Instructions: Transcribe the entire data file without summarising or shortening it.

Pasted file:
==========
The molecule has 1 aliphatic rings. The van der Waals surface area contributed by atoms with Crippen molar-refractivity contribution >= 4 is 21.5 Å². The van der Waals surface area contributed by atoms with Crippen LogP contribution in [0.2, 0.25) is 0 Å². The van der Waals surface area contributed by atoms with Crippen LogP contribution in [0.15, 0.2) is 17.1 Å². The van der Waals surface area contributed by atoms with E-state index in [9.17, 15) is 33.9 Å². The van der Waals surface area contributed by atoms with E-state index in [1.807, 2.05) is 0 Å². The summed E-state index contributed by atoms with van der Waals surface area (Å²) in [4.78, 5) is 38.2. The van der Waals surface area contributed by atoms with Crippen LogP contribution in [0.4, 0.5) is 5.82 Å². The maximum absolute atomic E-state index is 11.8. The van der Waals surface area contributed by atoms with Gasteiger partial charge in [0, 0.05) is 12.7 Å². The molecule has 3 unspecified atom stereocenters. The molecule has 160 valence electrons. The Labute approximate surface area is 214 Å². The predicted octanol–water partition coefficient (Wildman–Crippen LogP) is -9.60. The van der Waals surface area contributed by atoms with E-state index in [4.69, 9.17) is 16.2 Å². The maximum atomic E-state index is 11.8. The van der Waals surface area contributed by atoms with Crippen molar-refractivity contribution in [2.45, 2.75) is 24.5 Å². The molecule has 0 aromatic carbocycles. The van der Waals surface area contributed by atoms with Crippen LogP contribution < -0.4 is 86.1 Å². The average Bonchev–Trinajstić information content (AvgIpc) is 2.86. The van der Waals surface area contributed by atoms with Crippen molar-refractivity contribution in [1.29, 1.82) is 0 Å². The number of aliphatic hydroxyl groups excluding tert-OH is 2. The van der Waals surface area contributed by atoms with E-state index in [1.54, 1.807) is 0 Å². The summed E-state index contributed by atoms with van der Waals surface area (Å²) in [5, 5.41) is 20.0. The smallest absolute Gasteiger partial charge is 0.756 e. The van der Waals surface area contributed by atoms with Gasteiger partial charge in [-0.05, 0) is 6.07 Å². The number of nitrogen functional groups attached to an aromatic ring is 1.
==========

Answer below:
The molecule has 1 aliphatic rings. The van der Waals surface area contributed by atoms with Crippen molar-refractivity contribution >= 4 is 21.5 Å². The van der Waals surface area contributed by atoms with Crippen LogP contribution in [0.2, 0.25) is 0 Å². The van der Waals surface area contributed by atoms with Crippen LogP contribution in [0.15, 0.2) is 17.1 Å². The van der Waals surface area contributed by atoms with E-state index in [9.17, 15) is 33.9 Å². The van der Waals surface area contributed by atoms with E-state index in [1.807, 2.05) is 0 Å². The summed E-state index contributed by atoms with van der Waals surface area (Å²) in [4.78, 5) is 38.2. The van der Waals surface area contributed by atoms with Crippen LogP contribution in [0.4, 0.5) is 5.82 Å². The maximum absolute atomic E-state index is 11.8. The van der Waals surface area contributed by atoms with Gasteiger partial charge in [0, 0.05) is 12.7 Å². The molecule has 3 unspecified atom stereocenters. The molecule has 160 valence electrons. The Labute approximate surface area is 214 Å². The predicted octanol–water partition coefficient (Wildman–Crippen LogP) is -9.60. The van der Waals surface area contributed by atoms with E-state index in [4.69, 9.17) is 16.2 Å². The maximum atomic E-state index is 11.8. The van der Waals surface area contributed by atoms with Crippen molar-refractivity contribution in [2.45, 2.75) is 24.5 Å². The molecule has 0 aromatic carbocycles. The van der Waals surface area contributed by atoms with Crippen LogP contribution < -0.4 is 86.1 Å². The average Bonchev–Trinajstić information content (AvgIpc) is 2.86. The van der Waals surface area contributed by atoms with Crippen molar-refractivity contribution in [1.29, 1.82) is 0 Å². The number of aliphatic hydroxyl groups excluding tert-OH is 2. The van der Waals surface area contributed by atoms with E-state index in [1.54, 1.807) is 0 Å². The summed E-state index contributed by atoms with van der Waals surface area (Å²) in [5, 5.41) is 20.0. The smallest absolute Gasteiger partial charge is 0.756 e. The van der Waals surface area contributed by atoms with Gasteiger partial charge in [-0.05, 0) is 6.07 Å². The number of nitrogen functional groups attached to an aromatic ring is 1.